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Citizen
08-06-2011, 01:49 PM
I thought I was a savvy car owner, and as part of that, I often check my oil, coolant and tire pressure. Whenever I’m in the trunk, and the spare is uncovered for some reason, I sort of “push on the side wall of the spare to make sure it is still holding air. Remember that even unused tires can lose pressure too over time.

So the other day in my garage, when putting my car back together after having worked on a few things, I again pushed on the spare side wall. And this time I also pushed on the tread, and even sat on the tire. And yes, it felt firm each time. But for some reason, I then just decided to use the pressure gauge to see what it had.

Guess what…it didn’t even register! That’s right, that tire would have been flat if I had needed it on my car. The DeLorean spare tire is a little thing, so I guess it must feel firm to the touch even without any air pressure.

Word to the wise—CHECK YOUR SPARE TIRE PRESSURE!

Obviously I filled it up, and from now on will check it with the pressure gauge before each trip.

Thomas

thruxton
08-06-2011, 02:27 PM
is it the original spare? rubber gets hard over time.
i replaced my spare two years ago with one off a pt cruiser.

Citizen
08-06-2011, 02:35 PM
It's the original tire, best as I can tell. Appears to be in perfect condition. Probably never used. You're right, that' probably why the rubber felt firm.

...

Roman Legion
08-06-2011, 03:32 PM
I don't even know how to check tire pressure.. :\

Kevin
08-06-2011, 03:53 PM
Yes definitely don't rely on the original spare tire, Ozzie wrote a good post on his blog about finding alternative tires:

http://delorean2109.blogspot.com/2008/10/modernizing-your-spare-tire-minimizing.html

sdg3205
08-06-2011, 04:13 PM
Has anyone ever put a tube in?

Ozzie
08-06-2011, 04:14 PM
Thanks for the prop, Kevin.

I am though, just as guilty as Thomas and his post about not checking the spare's air pressure often enough. ...but in my very weak and feeble defense, I must say that I have an additional obstacle. See, I have one of those cool strut bars installed, so for me to get to the spare to check it, I have to unbolt the strut bar (yeah, I know: lazy). So instead of doing so I choose the path of least resistance and most laziness, and don't check it.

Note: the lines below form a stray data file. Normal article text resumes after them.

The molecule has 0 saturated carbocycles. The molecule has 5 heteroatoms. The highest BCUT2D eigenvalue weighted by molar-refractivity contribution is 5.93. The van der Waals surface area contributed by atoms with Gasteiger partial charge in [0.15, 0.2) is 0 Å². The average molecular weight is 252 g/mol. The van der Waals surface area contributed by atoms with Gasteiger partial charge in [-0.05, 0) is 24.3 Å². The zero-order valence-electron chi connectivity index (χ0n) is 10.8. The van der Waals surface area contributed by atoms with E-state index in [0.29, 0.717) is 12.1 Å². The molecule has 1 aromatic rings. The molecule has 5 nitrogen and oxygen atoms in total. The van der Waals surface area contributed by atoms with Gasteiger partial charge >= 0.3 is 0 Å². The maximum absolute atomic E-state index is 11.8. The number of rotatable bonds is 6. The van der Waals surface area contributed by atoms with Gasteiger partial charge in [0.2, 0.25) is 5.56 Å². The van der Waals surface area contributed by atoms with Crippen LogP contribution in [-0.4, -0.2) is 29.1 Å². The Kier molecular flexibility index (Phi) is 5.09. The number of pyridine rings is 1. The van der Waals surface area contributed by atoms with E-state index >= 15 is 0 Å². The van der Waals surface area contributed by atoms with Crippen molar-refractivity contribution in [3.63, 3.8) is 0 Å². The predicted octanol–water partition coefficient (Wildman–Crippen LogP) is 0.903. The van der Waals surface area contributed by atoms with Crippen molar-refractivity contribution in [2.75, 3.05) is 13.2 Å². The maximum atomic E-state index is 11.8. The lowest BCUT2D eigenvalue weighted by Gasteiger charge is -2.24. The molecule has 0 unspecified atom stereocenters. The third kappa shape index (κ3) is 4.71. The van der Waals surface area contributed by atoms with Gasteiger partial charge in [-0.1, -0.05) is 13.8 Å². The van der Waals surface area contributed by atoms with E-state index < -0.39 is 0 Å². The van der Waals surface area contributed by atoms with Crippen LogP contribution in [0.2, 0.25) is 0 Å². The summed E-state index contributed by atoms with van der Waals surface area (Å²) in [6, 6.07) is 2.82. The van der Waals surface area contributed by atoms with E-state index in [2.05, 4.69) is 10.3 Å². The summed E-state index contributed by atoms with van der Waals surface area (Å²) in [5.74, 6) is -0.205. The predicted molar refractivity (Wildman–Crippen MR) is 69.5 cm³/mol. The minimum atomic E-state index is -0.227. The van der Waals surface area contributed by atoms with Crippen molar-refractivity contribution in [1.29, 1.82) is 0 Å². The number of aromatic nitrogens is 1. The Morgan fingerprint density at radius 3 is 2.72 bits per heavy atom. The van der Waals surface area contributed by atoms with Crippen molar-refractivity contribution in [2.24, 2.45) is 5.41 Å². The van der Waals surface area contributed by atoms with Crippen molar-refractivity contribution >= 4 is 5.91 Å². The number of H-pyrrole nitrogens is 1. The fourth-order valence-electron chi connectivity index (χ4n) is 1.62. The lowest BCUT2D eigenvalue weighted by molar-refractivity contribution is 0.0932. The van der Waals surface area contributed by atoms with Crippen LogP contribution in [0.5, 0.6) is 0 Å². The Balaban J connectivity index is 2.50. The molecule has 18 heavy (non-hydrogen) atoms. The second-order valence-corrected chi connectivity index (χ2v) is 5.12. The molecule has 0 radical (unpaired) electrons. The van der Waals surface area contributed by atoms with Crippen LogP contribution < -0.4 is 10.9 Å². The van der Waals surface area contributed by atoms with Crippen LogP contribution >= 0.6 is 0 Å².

You know what would be cool though? If I (and those of us w/strut bars) had a 3 or 4 foot air hose that were to screw into the spare's stem, and be accessible for checking the air and even filling at the other end, w/o having to remove the strut bar (oh, and anything else in the bonnet).

When I remember to do so, I have looked for such a hose but haven't found one yet. If any one sees one, please drop me a note, or posting.

jmettee
08-06-2011, 04:43 PM
While you're checking the spare in your DMC, go out & also check the air in your daily driver spares. I bet you'll be surprised to find they are likely a little low too if the car is over 2 years old & you've never checked it.

I check our spare in the daily drivers once a year.

EdR5150
08-06-2011, 06:37 PM
If you going to rely on your spare, you better get the rubber replaced. Otherwise it's dead weight. I remember reading that someone tried to use their spare, and the rubber came right off the rim. I replaced my rubber for around $33: http://www.16908.info/?p=1136

Dangermouse
08-07-2011, 12:42 AM
While you're checking the spare in your DMC, go out & also check the air in your daily driver spares. I bet you'll be surprised to find they are likely a little low too if the car is over 2 years old & you've never checked it.